Sometimes we choose to change; other times we’re forced into it. Rarely does change happen spontaneously and easily as a result of an epiphany—which means if you want to change, it’s probably best not to sit around waiting for an epiphany to strike.
Forced changes can be strictly external when something in a person’s life changes and requires an adjustment. If there’s no concurrent inner change, then the person will just recreate a life similar to the previous one. Forced changes also come about when “rock bottom” is reached. Behavior that creates negative consequences is repeated until the person reaches a crisis point and has to make what is basically a life-or-death choice. To reach this point, all warning signals and insightful feelings related to the behavior have to be denied or suppressed. When a person’s breaking point is finally reached, making a major internal shift is the only way to survive and go forward.
Change by choice seems preferable. Yet, it’s often the most complicated and challenging route to take. Even becoming aware of the need to change is tricky. Not only are we reluctant to change for fear of making our lives worse, but we all have blind spots. What we tell ourselves about who we are often doesn’t match the way we spend our time or the types of people and things we surround ourselves with. But just as a mirror makes it possible for us to “see” our own eyes, our external world reflects back our real goals, our true beliefs, and our actual selves. That doesn’t mean it’s easy to accurately observe ourselves in the mirror of our external world. It’s an acquired skill that takes honesty, courage, and compassion.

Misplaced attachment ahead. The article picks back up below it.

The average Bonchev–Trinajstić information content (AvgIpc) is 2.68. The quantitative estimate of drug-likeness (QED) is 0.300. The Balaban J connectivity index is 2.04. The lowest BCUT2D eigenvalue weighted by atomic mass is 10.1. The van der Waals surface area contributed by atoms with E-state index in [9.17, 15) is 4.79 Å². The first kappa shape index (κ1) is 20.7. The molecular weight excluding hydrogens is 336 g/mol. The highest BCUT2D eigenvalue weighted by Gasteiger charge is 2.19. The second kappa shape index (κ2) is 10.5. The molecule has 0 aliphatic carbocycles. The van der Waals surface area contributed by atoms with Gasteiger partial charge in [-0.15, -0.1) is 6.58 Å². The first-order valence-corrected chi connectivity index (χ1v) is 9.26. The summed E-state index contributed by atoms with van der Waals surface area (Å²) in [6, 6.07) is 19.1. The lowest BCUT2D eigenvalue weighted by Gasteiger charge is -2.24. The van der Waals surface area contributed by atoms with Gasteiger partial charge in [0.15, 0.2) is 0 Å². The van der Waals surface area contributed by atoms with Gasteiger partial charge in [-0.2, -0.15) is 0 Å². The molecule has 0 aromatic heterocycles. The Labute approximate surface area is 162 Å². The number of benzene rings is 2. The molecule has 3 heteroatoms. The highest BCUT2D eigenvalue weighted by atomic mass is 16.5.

Once we become aware, we can make an external change, such as modifying a habit, or an internal change, such as modifying beliefs or goals. Any starting point works because external changes eventually lead to internal changes and vice versa. However, inner changes usually create results more rapidly and easily. External changes that modify behavior take more time, need a certain amount of willpower, and are prone to relapses. But both internal and external methods require conscious commitment and persistent effort.
Too bad epiphanies are so rare. If only we could intuitively know what needs to change in order to live better lives and then just as effortlessly make that change, rather than being forced to change or forcing change through self-modification. But epiphanies have a spiritual element to them, and people haven’t learned how to meld the physical with the spiritual yet. We have, in fact, concentrated on the physical more than the spiritual because it’s more readily observed, measured, and explained.
For the past year, I’ve been trying to make a change by choice, rather than wait until I hit rock bottom or wait even longer to experience an epiphany. Yes, I’m talking about my clutter and disorganization problems again. My approach has been to combine inner changes with external changes. I’ve worked on expanding my awareness of all the negative consequences of clutter and disorganization and the positive aspects of having fewer possessions.
This is a reversal of previous beliefs and habits, because, like most people, I’ve spent my life trying to acquire more things. The problem is once a person’s physical needs are met, acquiring additional things is about trying to fulfill emotional needs. Possessions come to represent security, happiness, success, and even love. And it’s the emotional connection which makes it so hard to stop acquiring more things and even harder to let go of possessions. How can you ever have enough happiness or too much love? But the truth is, acquiring and hoarding excess possessions actually represent very different emotions—ones such as fear, insecurity, and neediness. And no amount of possessions will ever assuage these emotions. So dealing with serious clutter problems usually requires finding a way to detach the emotions from things.